*Expands coverage for another 4.1 million uninsured children.
* Makes 2.4 million children eligible for the program who otherwise might have access to private insurance.
* Provides an additional $32.8 billion through Sept. 30, 2013, by increasing federal excise taxes on tobacco products. The tax on cigarettes will go up 62 cents to $1.01 a pack.
* Provides $100 million in grants for states, local governments, schools and others to enroll more eligible children.
* Requires states to offer a dental benefit.
* Allows states to offer SCHIP dental coverage to children whose private medical insurance does not cover dentist visits.
* Allows states to extend SCHIP and Medicaid to newly arrived legal immigrant children and pregnant women.
* Allows states to use Social Security numbers to verify an applicant's citizenship, making it easier to prove eligibility and enroll in the program.
Copyright 2009 Associated Press.

Patients at Salisbury facility found malnourished
Associated Press
Daily Record
Thursday, February 5, 2009
SALISBURY — Officials at a Salisbury facility for people with developmental disabilities say they have corrected problems that caused patients on feeding tubes to become malnourished.
A routine survey by the Maryland Office of Health Care Quality uncovered the problems last fall. Director Wendy Kronmiller says the findings "were extraordinarily serious."
The facility, the Holly Center, continues to be closely monitored by state officials and patient advocates.
The Holly Center was not penalized and Kronmiller says it is not at risk of losing federal funding.
Copyright 2009 Daily Record.

Surgical Fires Not Often Talked About
By Kerry Cavanaugh
Tuesday, February 3, 2009
BALTIMORE -- WBAL TV 11 News has learned that surgical fires in which patients actually catch fire in the operating room are incidents that are rarely talked about -- but do happen.
Cathy Reuter Lake became a crusader to make people aware of surgical fires after her mother, Catherine Darahano Reuter, underwent a tracheotomy on New Year's Eve in 2002.
Lake said her mother signed the release forms that explained everything that could go wrong during the procedure -- bleeding, a heart attack, infection and death -- but there was one frightening possibility those papers did not include.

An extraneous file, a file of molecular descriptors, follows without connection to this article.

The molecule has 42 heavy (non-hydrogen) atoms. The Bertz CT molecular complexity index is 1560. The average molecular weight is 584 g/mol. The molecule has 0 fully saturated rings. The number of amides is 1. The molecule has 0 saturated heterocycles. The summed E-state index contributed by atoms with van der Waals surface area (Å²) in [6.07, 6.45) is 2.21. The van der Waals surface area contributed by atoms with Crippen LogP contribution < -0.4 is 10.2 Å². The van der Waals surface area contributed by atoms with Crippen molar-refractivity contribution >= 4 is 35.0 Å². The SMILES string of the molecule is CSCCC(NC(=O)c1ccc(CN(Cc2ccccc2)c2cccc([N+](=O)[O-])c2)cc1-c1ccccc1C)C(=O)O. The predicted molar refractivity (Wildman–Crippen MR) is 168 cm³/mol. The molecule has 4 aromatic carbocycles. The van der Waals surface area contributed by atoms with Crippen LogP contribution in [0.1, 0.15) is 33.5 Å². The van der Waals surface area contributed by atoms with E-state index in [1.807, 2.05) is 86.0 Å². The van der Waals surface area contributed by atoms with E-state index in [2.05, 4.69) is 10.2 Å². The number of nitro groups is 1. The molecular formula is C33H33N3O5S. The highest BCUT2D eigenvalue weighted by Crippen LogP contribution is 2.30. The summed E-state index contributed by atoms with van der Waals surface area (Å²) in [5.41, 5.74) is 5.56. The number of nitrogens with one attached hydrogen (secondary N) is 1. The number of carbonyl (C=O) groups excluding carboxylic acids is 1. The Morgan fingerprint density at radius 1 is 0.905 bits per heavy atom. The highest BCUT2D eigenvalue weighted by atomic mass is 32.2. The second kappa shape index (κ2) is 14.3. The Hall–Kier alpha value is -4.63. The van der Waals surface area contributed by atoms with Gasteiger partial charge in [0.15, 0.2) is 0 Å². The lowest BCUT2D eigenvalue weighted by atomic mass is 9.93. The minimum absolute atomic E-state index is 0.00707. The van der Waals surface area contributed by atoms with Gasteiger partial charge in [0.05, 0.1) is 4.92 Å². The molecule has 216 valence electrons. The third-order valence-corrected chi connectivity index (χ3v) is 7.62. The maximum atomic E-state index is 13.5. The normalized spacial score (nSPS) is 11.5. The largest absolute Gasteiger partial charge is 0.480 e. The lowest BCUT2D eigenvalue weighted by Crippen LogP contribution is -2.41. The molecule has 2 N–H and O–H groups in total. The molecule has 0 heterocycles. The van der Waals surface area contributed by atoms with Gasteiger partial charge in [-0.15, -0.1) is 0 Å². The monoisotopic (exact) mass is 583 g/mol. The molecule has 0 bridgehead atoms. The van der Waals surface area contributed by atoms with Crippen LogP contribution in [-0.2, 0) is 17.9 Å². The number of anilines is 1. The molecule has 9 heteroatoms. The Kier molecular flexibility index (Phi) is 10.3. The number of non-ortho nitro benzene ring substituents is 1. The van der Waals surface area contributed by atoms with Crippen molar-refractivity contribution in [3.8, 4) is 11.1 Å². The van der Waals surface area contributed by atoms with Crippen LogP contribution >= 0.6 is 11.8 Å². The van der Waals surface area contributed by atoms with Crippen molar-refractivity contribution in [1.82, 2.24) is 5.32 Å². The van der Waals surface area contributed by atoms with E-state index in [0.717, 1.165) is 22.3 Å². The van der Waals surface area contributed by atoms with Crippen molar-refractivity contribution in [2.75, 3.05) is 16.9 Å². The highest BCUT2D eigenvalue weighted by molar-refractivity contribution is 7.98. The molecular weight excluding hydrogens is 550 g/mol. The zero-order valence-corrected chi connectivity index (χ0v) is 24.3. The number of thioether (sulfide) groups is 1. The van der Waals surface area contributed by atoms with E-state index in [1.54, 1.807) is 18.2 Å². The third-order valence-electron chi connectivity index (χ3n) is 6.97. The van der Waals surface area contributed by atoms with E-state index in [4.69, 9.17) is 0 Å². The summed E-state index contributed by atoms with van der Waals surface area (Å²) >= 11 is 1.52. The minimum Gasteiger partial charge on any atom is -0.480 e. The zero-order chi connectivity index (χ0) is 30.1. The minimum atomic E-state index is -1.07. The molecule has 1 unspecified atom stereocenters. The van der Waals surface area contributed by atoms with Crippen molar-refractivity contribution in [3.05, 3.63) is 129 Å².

"She went into an operating room, trusting that they would make things better for her, and instead she came out burned," Lake told 11 News reporter Kerry Cavanaugh.
Lake said her mother was disfigured by the surgical fire.
"My mom had second- and third-degree burns to the right side of her face. Both of her eyes were burned, inside her nose and her mouth and down her back," Lake said.
Reuter, a diabetic heart patient, declined rapidly, according to her daughter.
"She couldn't walk. She couldn't eat. She couldn't talk. Her vision was impaired further. So, I became literally her voice, eyes, and ears to help her," Lake said.
Lake had never heard of surgical fires. Sinai Hospital anesthesiologist Dr. James Pepple told 11 News that most accidents happen when oxygen is flowing and a surgical tool, such as a laser, creates a spark that ignites the flammable items surrounding a patient, including alcohol-based antiseptics, paper and surgical drapes. Even a person's hair can catch fire, Pepple said.
Catherine Darahano Reuter underwent a tracheotomy on New Year's Eve in 2002.
"Once that happens, it can go to the mask or the nasal canal and then it becomes a blowtorch, because you've got this flammable plastic with oxygen flowing through it," said Pepple said.
Pepple said he has never seen a fire in his 30-year career but has testified as an expert in a number of lawsuits.
"People joke about anesthesia being 99 percent boredom and 1 percent stark terror. The reality is that there are those moments where we have those awful things happen, and that's got to be one of the worst," he said.